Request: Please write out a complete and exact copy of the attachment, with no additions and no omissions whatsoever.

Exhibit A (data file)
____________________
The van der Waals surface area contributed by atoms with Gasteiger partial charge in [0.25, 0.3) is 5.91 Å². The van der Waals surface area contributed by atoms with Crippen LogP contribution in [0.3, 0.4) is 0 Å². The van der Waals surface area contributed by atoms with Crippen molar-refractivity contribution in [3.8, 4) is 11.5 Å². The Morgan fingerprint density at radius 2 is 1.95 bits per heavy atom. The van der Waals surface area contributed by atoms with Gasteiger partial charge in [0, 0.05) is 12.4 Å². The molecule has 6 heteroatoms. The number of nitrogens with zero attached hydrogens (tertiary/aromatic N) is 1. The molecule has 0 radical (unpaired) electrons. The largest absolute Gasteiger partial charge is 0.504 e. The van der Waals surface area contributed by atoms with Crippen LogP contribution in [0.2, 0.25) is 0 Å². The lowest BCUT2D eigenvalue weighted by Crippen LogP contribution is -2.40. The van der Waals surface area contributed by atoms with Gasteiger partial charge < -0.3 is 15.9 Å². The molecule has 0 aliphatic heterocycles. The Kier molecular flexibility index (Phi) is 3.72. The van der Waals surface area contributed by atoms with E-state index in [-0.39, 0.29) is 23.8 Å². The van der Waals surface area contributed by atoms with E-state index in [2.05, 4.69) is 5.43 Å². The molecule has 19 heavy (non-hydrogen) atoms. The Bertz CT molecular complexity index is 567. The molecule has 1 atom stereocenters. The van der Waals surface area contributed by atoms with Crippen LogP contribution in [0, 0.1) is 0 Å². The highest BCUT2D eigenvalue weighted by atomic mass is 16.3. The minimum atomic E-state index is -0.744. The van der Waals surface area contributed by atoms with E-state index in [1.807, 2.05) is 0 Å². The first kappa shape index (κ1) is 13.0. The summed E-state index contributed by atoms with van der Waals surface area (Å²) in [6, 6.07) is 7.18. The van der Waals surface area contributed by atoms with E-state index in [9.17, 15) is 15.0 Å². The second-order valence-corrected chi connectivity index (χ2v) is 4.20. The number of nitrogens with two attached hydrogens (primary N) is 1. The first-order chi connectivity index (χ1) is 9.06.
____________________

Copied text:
The van der Waals surface area contributed by atoms with Gasteiger partial charge in [0.25, 0.3) is 5.91 Å². The van der Waals surface area contributed by atoms with Crippen LogP contribution in [0.3, 0.4) is 0 Å². The van der Waals surface area contributed by atoms with Crippen molar-refractivity contribution in [3.8, 4) is 11.5 Å². The Morgan fingerprint density at radius 2 is 1.95 bits per heavy atom. The van der Waals surface area contributed by atoms with Gasteiger partial charge in [0, 0.05) is 12.4 Å². The molecule has 6 heteroatoms. The number of nitrogens with zero attached hydrogens (tertiary/aromatic N) is 1. The molecule has 0 radical (unpaired) electrons. The largest absolute Gasteiger partial charge is 0.504 e. The van der Waals surface area contributed by atoms with Crippen LogP contribution in [0.2, 0.25) is 0 Å². The lowest BCUT2D eigenvalue weighted by Crippen LogP contribution is -2.40. The van der Waals surface area contributed by atoms with Gasteiger partial charge < -0.3 is 15.9 Å². The molecule has 0 aliphatic heterocycles. The Kier molecular flexibility index (Phi) is 3.72. The van der Waals surface area contributed by atoms with E-state index in [-0.39, 0.29) is 23.8 Å². The van der Waals surface area contributed by atoms with E-state index in [2.05, 4.69) is 5.43 Å². The molecule has 19 heavy (non-hydrogen) atoms. The Bertz CT molecular complexity index is 567. The molecule has 1 atom stereocenters. The van der Waals surface area contributed by atoms with Crippen LogP contribution in [0, 0.1) is 0 Å². The highest BCUT2D eigenvalue weighted by atomic mass is 16.3. The minimum atomic E-state index is -0.744. The van der Waals surface area contributed by atoms with E-state index in [1.807, 2.05) is 0 Å². The first kappa shape index (κ1) is 13.0. The summed E-state index contributed by atoms with van der Waals surface area (Å²) in [6, 6.07) is 7.18. The van der Waals surface area contributed by atoms with E-state index in [9.17, 15) is 15.0 Å². The second-order valence-corrected chi connectivity index (χ2v) is 4.20. The number of nitrogens with two attached hydrogens (primary N) is 1. The first-order chi connectivity index (χ1) is 9.06.